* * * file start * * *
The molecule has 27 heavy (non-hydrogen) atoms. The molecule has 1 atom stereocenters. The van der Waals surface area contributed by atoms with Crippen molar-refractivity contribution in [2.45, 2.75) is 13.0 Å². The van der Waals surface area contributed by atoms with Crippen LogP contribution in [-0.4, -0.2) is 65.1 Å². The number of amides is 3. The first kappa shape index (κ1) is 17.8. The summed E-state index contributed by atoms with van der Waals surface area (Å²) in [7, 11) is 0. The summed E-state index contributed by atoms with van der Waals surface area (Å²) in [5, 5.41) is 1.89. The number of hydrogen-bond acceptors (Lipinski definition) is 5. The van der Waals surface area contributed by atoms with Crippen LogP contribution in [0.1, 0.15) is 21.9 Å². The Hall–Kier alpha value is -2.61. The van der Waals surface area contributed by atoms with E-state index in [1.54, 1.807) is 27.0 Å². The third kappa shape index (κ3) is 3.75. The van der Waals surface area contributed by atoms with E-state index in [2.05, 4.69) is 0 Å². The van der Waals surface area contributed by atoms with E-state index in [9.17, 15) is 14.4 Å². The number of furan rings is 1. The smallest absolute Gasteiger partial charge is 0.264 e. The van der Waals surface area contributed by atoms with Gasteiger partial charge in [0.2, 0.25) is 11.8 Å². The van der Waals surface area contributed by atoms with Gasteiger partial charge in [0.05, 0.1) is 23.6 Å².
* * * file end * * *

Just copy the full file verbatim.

The molecule has 27 heavy (non-hydrogen) atoms. The molecule has 1 atom stereocenters. The van der Waals surface area contributed by atoms with Crippen molar-refractivity contribution in [2.45, 2.75) is 13.0 Å². The van der Waals surface area contributed by atoms with Crippen LogP contribution in [-0.4, -0.2) is 65.1 Å². The number of amides is 3. The first kappa shape index (κ1) is 17.8. The summed E-state index contributed by atoms with van der Waals surface area (Å²) in [7, 11) is 0. The summed E-state index contributed by atoms with van der Waals surface area (Å²) in [5, 5.41) is 1.89. The number of hydrogen-bond acceptors (Lipinski definition) is 5. The van der Waals surface area contributed by atoms with Crippen LogP contribution in [0.1, 0.15) is 21.9 Å². The Hall–Kier alpha value is -2.61. The van der Waals surface area contributed by atoms with E-state index in [1.54, 1.807) is 27.0 Å². The third kappa shape index (κ3) is 3.75. The van der Waals surface area contributed by atoms with E-state index in [2.05, 4.69) is 0 Å². The van der Waals surface area contributed by atoms with E-state index in [9.17, 15) is 14.4 Å². The number of furan rings is 1. The smallest absolute Gasteiger partial charge is 0.264 e. The van der Waals surface area contributed by atoms with Gasteiger partial charge in [0.2, 0.25) is 11.8 Å². The van der Waals surface area contributed by atoms with Gasteiger partial charge in [0.05, 0.1) is 23.6 Å².